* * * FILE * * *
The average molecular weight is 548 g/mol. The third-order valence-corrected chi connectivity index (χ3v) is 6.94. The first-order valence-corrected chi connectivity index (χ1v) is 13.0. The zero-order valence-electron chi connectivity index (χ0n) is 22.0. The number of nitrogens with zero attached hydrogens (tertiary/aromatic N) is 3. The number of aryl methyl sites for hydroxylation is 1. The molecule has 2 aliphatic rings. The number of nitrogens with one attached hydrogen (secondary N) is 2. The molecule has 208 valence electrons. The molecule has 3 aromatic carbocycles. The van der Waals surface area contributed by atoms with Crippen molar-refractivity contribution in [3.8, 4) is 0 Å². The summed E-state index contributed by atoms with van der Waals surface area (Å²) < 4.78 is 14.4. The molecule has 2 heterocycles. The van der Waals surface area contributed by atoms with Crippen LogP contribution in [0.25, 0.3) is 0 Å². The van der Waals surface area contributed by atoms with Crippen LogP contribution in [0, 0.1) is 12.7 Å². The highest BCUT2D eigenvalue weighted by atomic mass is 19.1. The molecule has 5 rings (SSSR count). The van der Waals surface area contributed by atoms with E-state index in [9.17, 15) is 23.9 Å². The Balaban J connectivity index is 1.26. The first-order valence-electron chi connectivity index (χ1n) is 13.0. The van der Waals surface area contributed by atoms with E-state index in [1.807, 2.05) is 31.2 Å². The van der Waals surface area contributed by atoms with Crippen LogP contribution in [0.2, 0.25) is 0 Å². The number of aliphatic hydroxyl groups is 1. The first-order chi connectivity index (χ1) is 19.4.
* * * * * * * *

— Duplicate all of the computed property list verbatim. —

The average molecular weight is 548 g/mol. The third-order valence-corrected chi connectivity index (χ3v) is 6.94. The first-order valence-corrected chi connectivity index (χ1v) is 13.0. The zero-order valence-electron chi connectivity index (χ0n) is 22.0. The number of nitrogens with zero attached hydrogens (tertiary/aromatic N) is 3. The number of aryl methyl sites for hydroxylation is 1. The molecule has 2 aliphatic rings. The number of nitrogens with one attached hydrogen (secondary N) is 2. The molecule has 208 valence electrons. The molecule has 3 aromatic carbocycles. The van der Waals surface area contributed by atoms with Crippen molar-refractivity contribution in [3.8, 4) is 0 Å². The summed E-state index contributed by atoms with van der Waals surface area (Å²) < 4.78 is 14.4. The molecule has 2 heterocycles. The van der Waals surface area contributed by atoms with Crippen LogP contribution in [0.25, 0.3) is 0 Å². The van der Waals surface area contributed by atoms with Crippen LogP contribution in [0, 0.1) is 12.7 Å². The highest BCUT2D eigenvalue weighted by atomic mass is 19.1. The molecule has 5 rings (SSSR count). The van der Waals surface area contributed by atoms with E-state index in [9.17, 15) is 23.9 Å². The Balaban J connectivity index is 1.26. The first-order valence-electron chi connectivity index (χ1n) is 13.0. The van der Waals surface area contributed by atoms with E-state index in [1.807, 2.05) is 31.2 Å². The van der Waals surface area contributed by atoms with Crippen LogP contribution in [0.2, 0.25) is 0 Å². The number of aliphatic hydroxyl groups is 1. The first-order chi connectivity index (χ1) is 19.4.